Well, frankly I have no manufacturing experience. Everything I know about it is from reading other project stories. Also, I think there isn’t really a high demand for a product like this. The target group is sort of niche, because beginner makers would probably want to stick to the ThingShield, and advanced makers can go straight to designing their own PCBs using whatever components they want. So this is for the “in-between skill level” makers, or for prototyping of a production device.
Having said that, I may want to build 100 - 200 as a first batch - so we are not really talking numbers where quantities make a significant dink in costs.
I am currently exploring the option of using a non-programmable Digi Xbee surface mount module as a network processor, and an external MCU (like an Atmega328P or low-power STM32) for application code. This has the added benefit of making Arduino IDE integration much easier, because the network stack of the firmware doesn’t have to be compiled and flashed together with the application code.
What are your thoughts?
Have you looked at available ZigBee modules, like this one for example:
Making your own hardware can be fun and educational, no doubt about it, but considering time and cost, I don’t think you can beat $26 shipped.
My first prototypes are around that cost (not including assembly, granted) and have a richer feature set, as well as a smaller form factor that doesn’t require the annoying rubber ducky antenna.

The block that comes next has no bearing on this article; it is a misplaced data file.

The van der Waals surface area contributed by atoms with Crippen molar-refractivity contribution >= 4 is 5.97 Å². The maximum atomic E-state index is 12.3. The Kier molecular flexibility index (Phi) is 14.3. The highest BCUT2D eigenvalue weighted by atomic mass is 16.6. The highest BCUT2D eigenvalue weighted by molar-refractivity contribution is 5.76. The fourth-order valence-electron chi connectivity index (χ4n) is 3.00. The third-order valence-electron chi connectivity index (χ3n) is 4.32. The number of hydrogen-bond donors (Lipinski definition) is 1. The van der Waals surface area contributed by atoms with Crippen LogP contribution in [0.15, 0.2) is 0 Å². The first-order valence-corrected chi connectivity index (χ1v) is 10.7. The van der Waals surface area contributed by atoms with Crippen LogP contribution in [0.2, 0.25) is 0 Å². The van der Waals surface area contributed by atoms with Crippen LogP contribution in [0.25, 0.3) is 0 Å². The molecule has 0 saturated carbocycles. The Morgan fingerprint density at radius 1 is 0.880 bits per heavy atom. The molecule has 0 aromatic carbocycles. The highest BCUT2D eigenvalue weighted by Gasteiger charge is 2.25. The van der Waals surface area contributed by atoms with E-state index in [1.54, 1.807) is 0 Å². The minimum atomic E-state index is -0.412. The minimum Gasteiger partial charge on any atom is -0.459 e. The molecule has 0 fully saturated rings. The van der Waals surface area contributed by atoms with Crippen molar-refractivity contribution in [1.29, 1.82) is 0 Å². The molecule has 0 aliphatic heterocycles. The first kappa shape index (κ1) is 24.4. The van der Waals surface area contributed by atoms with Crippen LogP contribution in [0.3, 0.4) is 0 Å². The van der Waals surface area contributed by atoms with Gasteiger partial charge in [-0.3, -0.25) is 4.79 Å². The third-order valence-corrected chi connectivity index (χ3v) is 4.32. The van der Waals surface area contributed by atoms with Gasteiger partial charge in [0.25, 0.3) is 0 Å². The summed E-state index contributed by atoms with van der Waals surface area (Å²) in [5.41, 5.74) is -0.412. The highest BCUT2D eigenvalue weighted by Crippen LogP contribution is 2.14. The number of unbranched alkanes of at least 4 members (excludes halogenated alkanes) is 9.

The module you linked to doesn’t come with software of any kind, so chances are you still need an expensive compiler toolchain (Texas Instruments requires IAR) and potentially a programmer / debugger. There is an open-source compiler for 8051 based MCUs (like the CC2430) called SDCC, but I am not sure if it’s mature enough to compile Z-Stack, which is TI’s own ZigBee library. Up until recently it wasn’t able to produce good enough binaries, but SDCC is under active development, so chances are the situation is better now.
Also, the module you linked to doesn’t come with FCC certification or MAC address allocation, so I am left with the same problems as with my own prototype.
The head-start I would get from using a module such as the one you linked to is marginal.
The only off-the-shelve module that comes close to my requirement is Pinoccio. It just needs different firmware, but it also comes with a whole bunch of unnecessary (for this application) features, which significantly drive up the price.
Yeah, the more I think about it, the more I wonder why bother with Zigbee if you can buy a WiFi module for $15 these days and connect directly to ST cloud.
Apparently, there’s OpenWRT port for this puppy.
The problem with wifi is that it’s not a great choice for low-powered sensor networks. There aren’t any wifi chips that come anywhere close to the low power consumption of a Zigbee radio. Even the new CC3100/CC3200 is still ways off. Wifi is also not a mesh network.